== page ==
Will adding new features to your website deliver the benefits you want, or will it just annoy your customers?
I’ve been a Waitrose grocery customer for many years, taking advantage of their free delivery when ordering online. In terms of quality and prices, they have always been good at keeping up with their competitors. The only thing I’ve always thought they lagged behind with was the flexibility in their choice of delivery booking slots. Last month, when they announced that the website would be offline for an hour while they make improvements, I was hoping that they were going to address this. After all, it’s something which I have suggested to them in all of their customer satisfaction surveys.
When I visited the new website I found a subtly different but slick-looking design, which promised many improvements. The website features hover menus and mouseover events meaning that buttons only appear when hovering over items. It’s a great way to stop the page from becoming cluttered with too many buttons and controls. However, when using a tablet computer, there is no concept of hovering, so the only way to find these buttons is by pressing around on the screen. It’s difficult to believe that Waitrose could have made this mistake if they had designed the site with mobile devices in mind. Am I the only person who likes to do the shopping in my iPad? I think not! Many other retailers get around this problem by having mobile apps which deliver the features of their main website in a mobile-friendly way, but Waitrose has no such app.
Without addressing many of the problems of the old site, Waitrose have introduced some new features which are obviously intended to boost sales. There is a new cross-selling feature that has to be navigated through in order to complete a shopping order. The old website gave a warning if the customer was missing out on a special offer, so I wasn’t surprised to see this screen:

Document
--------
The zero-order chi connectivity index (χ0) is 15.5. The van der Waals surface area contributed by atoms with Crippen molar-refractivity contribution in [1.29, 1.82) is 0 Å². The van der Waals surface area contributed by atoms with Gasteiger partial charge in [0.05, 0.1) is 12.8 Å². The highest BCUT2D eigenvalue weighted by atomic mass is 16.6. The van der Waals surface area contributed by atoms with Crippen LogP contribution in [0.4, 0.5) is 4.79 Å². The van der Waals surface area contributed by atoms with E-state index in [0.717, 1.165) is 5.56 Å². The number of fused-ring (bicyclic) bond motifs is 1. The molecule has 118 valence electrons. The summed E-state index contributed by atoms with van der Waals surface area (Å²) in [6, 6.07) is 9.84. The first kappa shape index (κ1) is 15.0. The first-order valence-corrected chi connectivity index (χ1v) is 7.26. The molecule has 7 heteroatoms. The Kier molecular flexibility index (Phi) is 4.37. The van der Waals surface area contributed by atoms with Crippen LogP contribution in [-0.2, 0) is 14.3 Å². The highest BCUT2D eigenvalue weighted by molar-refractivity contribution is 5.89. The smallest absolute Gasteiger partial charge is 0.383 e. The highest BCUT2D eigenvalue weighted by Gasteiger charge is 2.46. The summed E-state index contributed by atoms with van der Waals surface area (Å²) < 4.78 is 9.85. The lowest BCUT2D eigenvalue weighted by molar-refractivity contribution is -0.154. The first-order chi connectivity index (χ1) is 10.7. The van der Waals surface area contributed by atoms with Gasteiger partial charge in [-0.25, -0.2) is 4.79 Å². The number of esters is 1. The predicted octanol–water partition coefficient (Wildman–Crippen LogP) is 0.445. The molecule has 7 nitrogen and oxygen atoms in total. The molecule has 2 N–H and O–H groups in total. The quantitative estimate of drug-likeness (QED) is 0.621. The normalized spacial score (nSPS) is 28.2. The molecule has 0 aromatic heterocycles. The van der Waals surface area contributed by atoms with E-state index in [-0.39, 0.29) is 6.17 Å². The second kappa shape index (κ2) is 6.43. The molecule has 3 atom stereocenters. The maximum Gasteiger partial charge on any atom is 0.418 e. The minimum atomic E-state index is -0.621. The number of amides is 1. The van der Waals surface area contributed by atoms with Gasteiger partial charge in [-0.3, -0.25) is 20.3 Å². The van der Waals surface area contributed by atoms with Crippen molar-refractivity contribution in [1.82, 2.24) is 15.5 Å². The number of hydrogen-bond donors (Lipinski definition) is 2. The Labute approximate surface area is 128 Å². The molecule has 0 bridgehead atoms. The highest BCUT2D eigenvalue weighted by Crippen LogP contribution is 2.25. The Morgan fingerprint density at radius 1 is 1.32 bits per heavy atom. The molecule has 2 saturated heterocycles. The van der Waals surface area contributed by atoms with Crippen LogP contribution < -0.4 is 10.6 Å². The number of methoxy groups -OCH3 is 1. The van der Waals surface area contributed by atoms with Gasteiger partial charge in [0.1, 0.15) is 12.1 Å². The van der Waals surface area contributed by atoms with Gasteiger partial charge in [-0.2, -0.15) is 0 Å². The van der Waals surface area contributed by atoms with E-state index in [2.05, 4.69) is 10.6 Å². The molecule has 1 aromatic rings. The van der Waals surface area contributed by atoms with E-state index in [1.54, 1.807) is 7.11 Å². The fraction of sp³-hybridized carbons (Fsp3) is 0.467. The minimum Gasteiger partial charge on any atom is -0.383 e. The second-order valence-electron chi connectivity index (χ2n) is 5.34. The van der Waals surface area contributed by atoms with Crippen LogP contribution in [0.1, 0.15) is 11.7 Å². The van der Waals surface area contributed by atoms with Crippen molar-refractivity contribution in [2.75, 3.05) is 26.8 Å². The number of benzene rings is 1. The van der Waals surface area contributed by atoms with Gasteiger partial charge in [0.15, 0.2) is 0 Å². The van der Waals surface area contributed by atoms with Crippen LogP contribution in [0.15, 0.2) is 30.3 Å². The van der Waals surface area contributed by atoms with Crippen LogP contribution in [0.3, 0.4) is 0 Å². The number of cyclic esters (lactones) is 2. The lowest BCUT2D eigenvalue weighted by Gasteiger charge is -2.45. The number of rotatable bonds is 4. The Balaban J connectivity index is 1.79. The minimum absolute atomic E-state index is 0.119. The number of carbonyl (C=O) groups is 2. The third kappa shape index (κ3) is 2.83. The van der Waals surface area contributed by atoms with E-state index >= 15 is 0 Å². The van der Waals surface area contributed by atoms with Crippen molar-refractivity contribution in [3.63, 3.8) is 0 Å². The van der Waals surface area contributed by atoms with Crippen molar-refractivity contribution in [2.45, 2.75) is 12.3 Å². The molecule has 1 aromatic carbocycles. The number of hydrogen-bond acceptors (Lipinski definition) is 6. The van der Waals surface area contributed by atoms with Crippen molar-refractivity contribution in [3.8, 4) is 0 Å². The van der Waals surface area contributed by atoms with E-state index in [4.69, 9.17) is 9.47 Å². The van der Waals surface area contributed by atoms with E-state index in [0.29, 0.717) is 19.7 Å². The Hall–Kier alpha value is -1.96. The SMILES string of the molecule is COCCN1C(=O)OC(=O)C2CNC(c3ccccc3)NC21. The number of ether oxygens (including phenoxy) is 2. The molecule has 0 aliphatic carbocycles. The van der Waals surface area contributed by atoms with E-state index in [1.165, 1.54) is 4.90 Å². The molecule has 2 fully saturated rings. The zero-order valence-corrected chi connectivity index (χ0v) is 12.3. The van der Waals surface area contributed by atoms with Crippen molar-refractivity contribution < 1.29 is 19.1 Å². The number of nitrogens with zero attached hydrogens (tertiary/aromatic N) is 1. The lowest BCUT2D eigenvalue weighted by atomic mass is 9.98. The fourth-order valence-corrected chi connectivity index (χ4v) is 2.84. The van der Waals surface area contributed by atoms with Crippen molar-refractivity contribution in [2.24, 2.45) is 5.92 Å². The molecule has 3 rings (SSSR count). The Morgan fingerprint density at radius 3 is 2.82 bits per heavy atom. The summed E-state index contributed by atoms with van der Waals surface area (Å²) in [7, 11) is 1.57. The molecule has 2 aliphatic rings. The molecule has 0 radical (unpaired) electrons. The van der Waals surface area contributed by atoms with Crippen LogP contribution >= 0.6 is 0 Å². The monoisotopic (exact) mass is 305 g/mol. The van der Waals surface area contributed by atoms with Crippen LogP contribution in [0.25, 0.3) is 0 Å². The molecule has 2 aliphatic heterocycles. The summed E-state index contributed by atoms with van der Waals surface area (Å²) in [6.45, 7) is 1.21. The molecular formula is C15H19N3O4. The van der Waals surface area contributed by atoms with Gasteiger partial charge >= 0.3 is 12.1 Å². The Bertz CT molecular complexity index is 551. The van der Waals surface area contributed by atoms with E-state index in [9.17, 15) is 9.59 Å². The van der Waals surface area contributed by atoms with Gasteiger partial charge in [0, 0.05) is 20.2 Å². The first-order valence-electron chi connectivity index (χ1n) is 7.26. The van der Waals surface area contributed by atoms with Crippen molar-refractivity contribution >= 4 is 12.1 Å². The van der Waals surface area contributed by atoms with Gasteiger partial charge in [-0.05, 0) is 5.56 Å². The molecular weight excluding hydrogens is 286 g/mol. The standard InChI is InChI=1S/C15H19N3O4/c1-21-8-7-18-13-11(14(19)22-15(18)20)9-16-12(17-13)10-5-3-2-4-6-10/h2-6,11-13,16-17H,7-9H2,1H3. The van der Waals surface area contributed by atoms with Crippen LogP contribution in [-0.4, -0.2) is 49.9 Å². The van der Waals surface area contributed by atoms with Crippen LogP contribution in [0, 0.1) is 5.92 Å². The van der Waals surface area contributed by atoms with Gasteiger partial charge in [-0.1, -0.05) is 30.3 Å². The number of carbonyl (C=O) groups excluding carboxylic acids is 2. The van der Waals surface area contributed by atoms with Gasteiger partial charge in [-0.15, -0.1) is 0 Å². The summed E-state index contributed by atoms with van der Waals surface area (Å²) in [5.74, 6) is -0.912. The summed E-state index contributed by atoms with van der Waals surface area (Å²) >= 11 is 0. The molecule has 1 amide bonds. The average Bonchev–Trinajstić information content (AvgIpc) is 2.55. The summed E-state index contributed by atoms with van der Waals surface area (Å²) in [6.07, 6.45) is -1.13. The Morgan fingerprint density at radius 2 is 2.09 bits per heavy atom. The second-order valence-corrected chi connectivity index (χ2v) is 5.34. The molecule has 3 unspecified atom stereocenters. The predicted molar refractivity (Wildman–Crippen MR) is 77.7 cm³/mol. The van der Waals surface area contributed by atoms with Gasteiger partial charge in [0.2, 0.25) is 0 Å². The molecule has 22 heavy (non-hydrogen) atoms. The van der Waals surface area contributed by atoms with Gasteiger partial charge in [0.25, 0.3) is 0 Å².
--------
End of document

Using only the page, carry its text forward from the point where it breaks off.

After clicking the Next Step button, I was presented with another, similar looking screen:
I suppose a helpful reminder might be useful if I had forgotten something that I usually buy. The strange thing is, the items that were suggested are things that I buy perhaps once a month or even less frequently, so I am not sure they have accurately identified what is meant by ‘you usually buy these’. Anyway, I click the ‘Finished here. Next step’ button only to be shown yet another cross-selling attempt:
This time they are telling me about random offers that they must think I might be interested in. I have to click another button in order to continue with placing my order.
I do not have a problem with Waitrose trying to cross-sell a few extra items, after all they are a retail business and the purpose of their website is to sell. What I really think is annoying to Waitrose customers is that they have to click through three additional and unnecessary steps to complete their order. These new features do not need to have their own separate screens, they could all be shown at once. Or, even better, Waitrose should have strategically placed the cross-selling features in other carefully considered places throughout the website.
What can we learn from this?
Although you might sell a few extra items through cross-selling, it’s more important that the ordering process is quick and easy for your customers to use. This is especially important if you have repeat customers because it will annoy them every time they shop with you. Whenever you make changes to your website, think about the effect this will have on your returning customers – will they have to re-learn how to use the website? Could this be enough to make them go somewhere else?
Even if your efforts are focussed more towards attracting new customers, when you add new features to your website think about whether it will interfere with the usability of your website.